PERSONALITY TRAITS, PSYCHOLOGICAL TRAUMA, AND SELECTIVE EXPOSURE TO GUN VIOLENCE IN THE MEDIA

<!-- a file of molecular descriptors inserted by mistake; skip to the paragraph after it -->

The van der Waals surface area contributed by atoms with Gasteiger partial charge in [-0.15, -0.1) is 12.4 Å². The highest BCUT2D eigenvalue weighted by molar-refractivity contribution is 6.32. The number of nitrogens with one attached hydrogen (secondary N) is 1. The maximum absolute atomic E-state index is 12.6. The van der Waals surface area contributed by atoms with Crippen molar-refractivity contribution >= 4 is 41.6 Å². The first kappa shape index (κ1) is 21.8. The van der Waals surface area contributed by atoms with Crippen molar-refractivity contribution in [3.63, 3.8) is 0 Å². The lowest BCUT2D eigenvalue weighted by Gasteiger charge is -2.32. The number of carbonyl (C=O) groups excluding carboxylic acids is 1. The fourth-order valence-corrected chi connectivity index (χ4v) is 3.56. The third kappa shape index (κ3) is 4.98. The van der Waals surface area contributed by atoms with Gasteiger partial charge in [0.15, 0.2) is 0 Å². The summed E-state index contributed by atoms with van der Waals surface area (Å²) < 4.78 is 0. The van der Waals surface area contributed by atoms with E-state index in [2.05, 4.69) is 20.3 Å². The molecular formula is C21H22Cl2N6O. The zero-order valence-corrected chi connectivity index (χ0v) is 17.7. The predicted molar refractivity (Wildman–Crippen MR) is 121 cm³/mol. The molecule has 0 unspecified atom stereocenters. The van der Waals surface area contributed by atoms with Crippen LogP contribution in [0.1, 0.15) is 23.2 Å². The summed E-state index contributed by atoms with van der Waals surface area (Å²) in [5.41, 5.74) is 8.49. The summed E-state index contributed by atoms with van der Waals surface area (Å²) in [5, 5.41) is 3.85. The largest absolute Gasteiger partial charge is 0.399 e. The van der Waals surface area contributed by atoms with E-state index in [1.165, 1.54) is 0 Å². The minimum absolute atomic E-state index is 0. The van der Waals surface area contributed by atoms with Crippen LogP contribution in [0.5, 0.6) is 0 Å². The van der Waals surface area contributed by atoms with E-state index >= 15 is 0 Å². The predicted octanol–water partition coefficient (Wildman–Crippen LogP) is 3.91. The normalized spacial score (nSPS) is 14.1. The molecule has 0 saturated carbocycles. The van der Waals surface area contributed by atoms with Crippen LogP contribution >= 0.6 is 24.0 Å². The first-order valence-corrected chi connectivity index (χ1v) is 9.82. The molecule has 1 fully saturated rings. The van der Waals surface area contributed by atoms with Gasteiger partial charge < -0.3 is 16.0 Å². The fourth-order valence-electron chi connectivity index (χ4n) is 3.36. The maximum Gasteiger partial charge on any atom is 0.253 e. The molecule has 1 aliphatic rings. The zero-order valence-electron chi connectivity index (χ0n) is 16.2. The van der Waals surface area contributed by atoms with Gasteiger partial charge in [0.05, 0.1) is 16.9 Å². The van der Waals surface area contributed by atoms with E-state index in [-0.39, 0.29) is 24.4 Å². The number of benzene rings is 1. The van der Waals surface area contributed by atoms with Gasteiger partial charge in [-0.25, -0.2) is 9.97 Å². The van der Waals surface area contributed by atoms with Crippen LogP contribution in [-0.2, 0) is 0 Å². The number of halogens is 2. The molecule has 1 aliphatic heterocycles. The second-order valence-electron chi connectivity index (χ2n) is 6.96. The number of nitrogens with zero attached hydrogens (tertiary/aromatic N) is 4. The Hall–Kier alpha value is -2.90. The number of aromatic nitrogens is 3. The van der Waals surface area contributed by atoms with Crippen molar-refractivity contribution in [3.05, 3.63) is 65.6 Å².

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In the United States, gun violence is prevalent not only in the media but also in reality. Decades of research has focused on the effects of media violence on its audience, especially aggression.However, studies have shown that individual characteristics can also affect their tendency to select or avoid certain media content for consumption. This study examined how personality traits (i.e., sensation seeking, aggressiveness, and neuroticism), psychological trauma from gun violence in the real world (along with two potential mediators: mental health and anticipated distress), and psychological trauma from gun violence in the mediated world independently affect selective exposure to gun violence in the media. Regression results from a survey of 231 college undergraduate students provided partial support for sensation seeking, aggressiveness, and psychological trauma from gun violence in the mediated world (entertainment and social media in particular) as significant predictors of selective exposure to gun violence in the media. Although 14.7% of the participants reported having direct and personal exposure to gun violence and 67.5% reported having indirect exposure to gun violence, most participants indicated not having been negatively affected by such exposure. Therefore, psychological trauma from gun violence in the real world was not a significant predictor of their selective exposure to gun violence in the media. Mediation analyses on mental health and anticipated distress were not significant either. Lessons from this pilot study may inform future research design and implementation among people who actually suffer from psychological trauma due to their exposure to gun violence.